Editor's Note: If you have this hunch that just one, amazing, polished essay can make-or-break your chances for college admission or needed scholarships, you're right. Essays are a big deal, not to be rushed or scuttled in your haste to send an application in. This series provides a college essay sample and tips on writing a strong piece. This is the first of three posts about writing great college essays. Want to know what winning scholarship essays look like? Take a look at this college essay sample from Paul Hastings, who won $1,000 through Get Educated's scholarships for nontraditional students.
Paul is 22 years old. That's a normal age for college, but he's a nontraditional student. For one, the Texas native will be attending school at Thomas Edison State College, a New Jersey school, fully online this fall. He also works full-time, has traveled the world, is an active blogger, and was home-schooled his whole life. He is keenly aware that his peer group is fully comprised of traditional brick-and-mortar college-enrolled students, and he honed in on that in his essay to illustrate just why he's so different.
Twice a year Get Educated provides several free grants for tuition grants, and like so many others, we have a “500 words or less” essay component to our application. This is our standard topic for everyone, every year, and Paul's application stood out in a major way.
I pulled out excerpts to illustrate the the top 3 terrific things about his essay. To see the full college essay sample, check out the PDF at the bottom.
Paul's essay showed both humility and pride. It's a tough pairing, but he delved into the uncomfortable process of witnessing himself from other peoples' eyes in his essay. He opens with his family's educational history: Both his dad and brother attended prestigious programs at traditional colleges.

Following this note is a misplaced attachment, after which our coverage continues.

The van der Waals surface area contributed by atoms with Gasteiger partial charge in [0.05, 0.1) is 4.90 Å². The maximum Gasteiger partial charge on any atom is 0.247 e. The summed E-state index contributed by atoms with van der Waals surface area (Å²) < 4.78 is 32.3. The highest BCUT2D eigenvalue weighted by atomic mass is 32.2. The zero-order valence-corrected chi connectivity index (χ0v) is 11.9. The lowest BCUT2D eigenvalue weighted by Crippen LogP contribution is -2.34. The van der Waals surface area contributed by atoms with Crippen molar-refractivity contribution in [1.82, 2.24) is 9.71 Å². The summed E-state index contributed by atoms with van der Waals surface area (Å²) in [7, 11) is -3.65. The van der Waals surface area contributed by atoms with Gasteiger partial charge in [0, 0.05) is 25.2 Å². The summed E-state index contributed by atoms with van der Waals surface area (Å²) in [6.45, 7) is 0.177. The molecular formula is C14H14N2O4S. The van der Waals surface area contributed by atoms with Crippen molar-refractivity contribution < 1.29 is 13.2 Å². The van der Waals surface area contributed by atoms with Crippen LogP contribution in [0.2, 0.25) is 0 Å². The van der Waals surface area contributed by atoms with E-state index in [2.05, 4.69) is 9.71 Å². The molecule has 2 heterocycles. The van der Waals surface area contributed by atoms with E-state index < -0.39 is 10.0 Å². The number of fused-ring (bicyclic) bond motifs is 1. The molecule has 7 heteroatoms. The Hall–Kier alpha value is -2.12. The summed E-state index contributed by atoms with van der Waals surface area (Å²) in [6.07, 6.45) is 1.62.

"They never had to deal with probing questions from relatives not satisfied with their educational choices. They never had to listen to the skeptical sighs of neighbors unconvinced that they were more than anything than a bum living in their parent’s house.
They never had to face the scrutiny of disappointed mentors who simply couldn’t understand that the rules of higher education were being rewritten. No, my friends never had to face that...
...but I did."
By pointing out the stigma of his path as perceived among his community and peer group, he's taking a risk, and revealing that it bothers him. That's admirable. Dare to expose yourself.
Experts across the spectrum agree that humor is a key to many winning scholarship essays. That simplistic tip cruelly overlooks how hard it is, as evidenced by the giant teams who write comedy TV shows, to make someone laugh. Humor might not come naturally to you. That's OK. There's a way to make your writing fun to read, without struggling to pry some joke out of a story that doesn't feel remotely funny to you. Paul's levity in his essay is evident in his word choice and phrasing.
"Hanging a graduation certificate on my wall next year has never been my driving goal. After all, it’s only a piece of cloth."
"Instead of being a slave to a professor’s schedule and syllabus, I can volunteer with non-profit organizations, spend time with dying relatives, and travel the world."
"Staying out of debt has been important for me from day one so studying online has been a no-brainer."
Part of the charm of Paul's essay is, he tells us just what we need to know, and nothing we don't. There are lots of really interesting things about this guy. For instance, after talking with him, I know he helped his family send his older brother to a brick-and-mortar college by cleaning houses. And that he gained many credits towards his bachelors degree online from a community college while he was still in high school. He left that stuff out, though and stuck to the basics. He even used numerals in his essay, which made it easier to read!
"1. Flexibility: No other form of college education would have ever granted me the liberty that I’ve enjoyed."
Without being too brief, he stripped down the content of the essay to just what was needed, organized it well, and tied it up artfully. Check out the ending:
"Hanging a graduation certificate on my wall next year has never been my driving goal. After all, it’s only a piece of cloth. The road always been just as important, if not more, than the final destination. I could have played it safe and taken the normal route like everyone else. But no, no. Normalcy wasn’t for me. Excellence was."
About the Author: Jess Wisloski is an established freelancer and has worked as a staff reporter at some of New York City's leading fast-turnaround publications including the New York Times, the Brooklyn Papers, and the New York Daily News.